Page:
RENEE MONTAGNE, Host:
For scientists who study the climate, it's all a bit much. As NPR's Christopher Joyce reports, they're trying to dig out.
CHRISTOPHER JOYCE: That kind of irony isn't lost on climate scientists. Most don't see a contradiction between a warming world and lots of snow. Here's Kevin Trenberth, a prominent climate scientist at the National Center for Atmospheric Research in Colorado.
KEVIN TRENBERTH: The fact that the oceans are warmer now than they were, say, 30 years ago, means there's about, on average, 4 percent more water vapor lurking around over the oceans than there was, say, in the 1970s.
JOYCE: Warmer water means more water vapor rises up into the air. And what goes up, must come down.
TRENBERTH: So one of the consequences of a warming ocean near a coastline like the East Coast and Washington, D.C., for instance, is that you can get dumped on with more snow, partly as a consequence of global warming.
JOYCE: And Trenberth notes that you don't need very cold temperatures to get big snow. In fact, when the mercury drops too low, it may be too cold to snow.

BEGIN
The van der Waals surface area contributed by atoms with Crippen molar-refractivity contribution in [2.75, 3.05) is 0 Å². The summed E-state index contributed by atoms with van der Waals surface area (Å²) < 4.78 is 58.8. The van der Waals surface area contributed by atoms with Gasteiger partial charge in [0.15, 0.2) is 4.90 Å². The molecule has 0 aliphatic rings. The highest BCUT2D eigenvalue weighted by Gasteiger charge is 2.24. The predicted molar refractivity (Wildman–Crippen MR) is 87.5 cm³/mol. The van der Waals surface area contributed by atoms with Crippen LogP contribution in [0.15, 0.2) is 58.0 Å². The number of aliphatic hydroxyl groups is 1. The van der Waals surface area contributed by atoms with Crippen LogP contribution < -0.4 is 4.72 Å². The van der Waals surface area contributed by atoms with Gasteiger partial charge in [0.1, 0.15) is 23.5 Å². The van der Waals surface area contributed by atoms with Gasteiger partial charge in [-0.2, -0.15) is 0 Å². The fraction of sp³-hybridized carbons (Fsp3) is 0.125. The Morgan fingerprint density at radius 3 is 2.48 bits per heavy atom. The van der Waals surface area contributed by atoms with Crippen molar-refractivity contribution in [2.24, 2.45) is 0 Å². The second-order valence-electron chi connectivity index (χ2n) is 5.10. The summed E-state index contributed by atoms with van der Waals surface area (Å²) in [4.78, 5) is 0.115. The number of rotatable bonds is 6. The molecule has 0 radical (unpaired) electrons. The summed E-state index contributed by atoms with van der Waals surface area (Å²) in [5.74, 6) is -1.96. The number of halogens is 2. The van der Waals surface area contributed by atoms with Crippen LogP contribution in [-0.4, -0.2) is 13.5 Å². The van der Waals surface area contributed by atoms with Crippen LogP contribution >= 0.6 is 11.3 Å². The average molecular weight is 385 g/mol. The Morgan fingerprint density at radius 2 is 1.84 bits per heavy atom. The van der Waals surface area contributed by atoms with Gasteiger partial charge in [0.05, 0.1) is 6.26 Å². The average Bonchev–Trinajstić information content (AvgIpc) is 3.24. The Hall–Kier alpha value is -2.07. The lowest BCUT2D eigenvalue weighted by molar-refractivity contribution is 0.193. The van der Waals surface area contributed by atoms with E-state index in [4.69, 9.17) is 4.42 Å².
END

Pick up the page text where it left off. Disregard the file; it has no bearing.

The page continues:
MONTAGNE: Trenberth also says El Nino can lock in weather patterns like a meteorological highway, so that storms keep coming down the same track. True, those storms have been big ones - record breakers. But meteorologist Jeff Masters, with the Web site Weather Underground, says it's average temperatures - not snowfall - that really measure climate change.
JEFF MASTERS: Because if it's cold enough to snow, you will get snow. We still have winter, even though the temperatures have warmed on average, oh, about 1 degree Fahrenheit over the past 100 years.
JOYCE: Masters and most climate scientists say a warming climate would be expected to affect the weather, sometimes drastically, but exactly where and when is hard to predict.
MASTERS: In that kind of a climate, you'll have more frequent extreme events, heat waves and so on. But again, none of those individual events is proof in itself that the climate is changing.
JOYCE: Christopher Joyce, NPR News.
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